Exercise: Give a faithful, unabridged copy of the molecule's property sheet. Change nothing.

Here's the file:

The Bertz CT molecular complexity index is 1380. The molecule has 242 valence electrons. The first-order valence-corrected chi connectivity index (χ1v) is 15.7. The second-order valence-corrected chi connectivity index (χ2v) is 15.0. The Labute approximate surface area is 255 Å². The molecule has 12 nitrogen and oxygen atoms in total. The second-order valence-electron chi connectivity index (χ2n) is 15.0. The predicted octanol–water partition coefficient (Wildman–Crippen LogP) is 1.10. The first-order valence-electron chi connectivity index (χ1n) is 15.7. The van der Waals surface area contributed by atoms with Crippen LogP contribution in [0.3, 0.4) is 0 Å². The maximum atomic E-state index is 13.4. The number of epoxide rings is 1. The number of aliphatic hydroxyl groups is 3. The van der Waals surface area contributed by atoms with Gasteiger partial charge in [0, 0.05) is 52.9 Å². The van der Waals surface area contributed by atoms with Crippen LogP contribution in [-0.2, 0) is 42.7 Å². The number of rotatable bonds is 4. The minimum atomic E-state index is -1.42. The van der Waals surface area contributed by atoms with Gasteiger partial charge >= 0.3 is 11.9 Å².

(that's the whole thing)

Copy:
The Bertz CT molecular complexity index is 1380. The molecule has 242 valence electrons. The first-order valence-corrected chi connectivity index (χ1v) is 15.7. The second-order valence-corrected chi connectivity index (χ2v) is 15.0. The Labute approximate surface area is 255 Å². The molecule has 12 nitrogen and oxygen atoms in total. The second-order valence-electron chi connectivity index (χ2n) is 15.0. The predicted octanol–water partition coefficient (Wildman–Crippen LogP) is 1.10. The first-order valence-electron chi connectivity index (χ1n) is 15.7. The van der Waals surface area contributed by atoms with Crippen LogP contribution in [0.3, 0.4) is 0 Å². The maximum atomic E-state index is 13.4. The number of epoxide rings is 1. The number of aliphatic hydroxyl groups is 3. The van der Waals surface area contributed by atoms with Gasteiger partial charge in [0, 0.05) is 52.9 Å². The van der Waals surface area contributed by atoms with Crippen LogP contribution in [-0.2, 0) is 42.7 Å². The number of rotatable bonds is 4. The minimum atomic E-state index is -1.42. The van der Waals surface area contributed by atoms with Gasteiger partial charge >= 0.3 is 11.9 Å².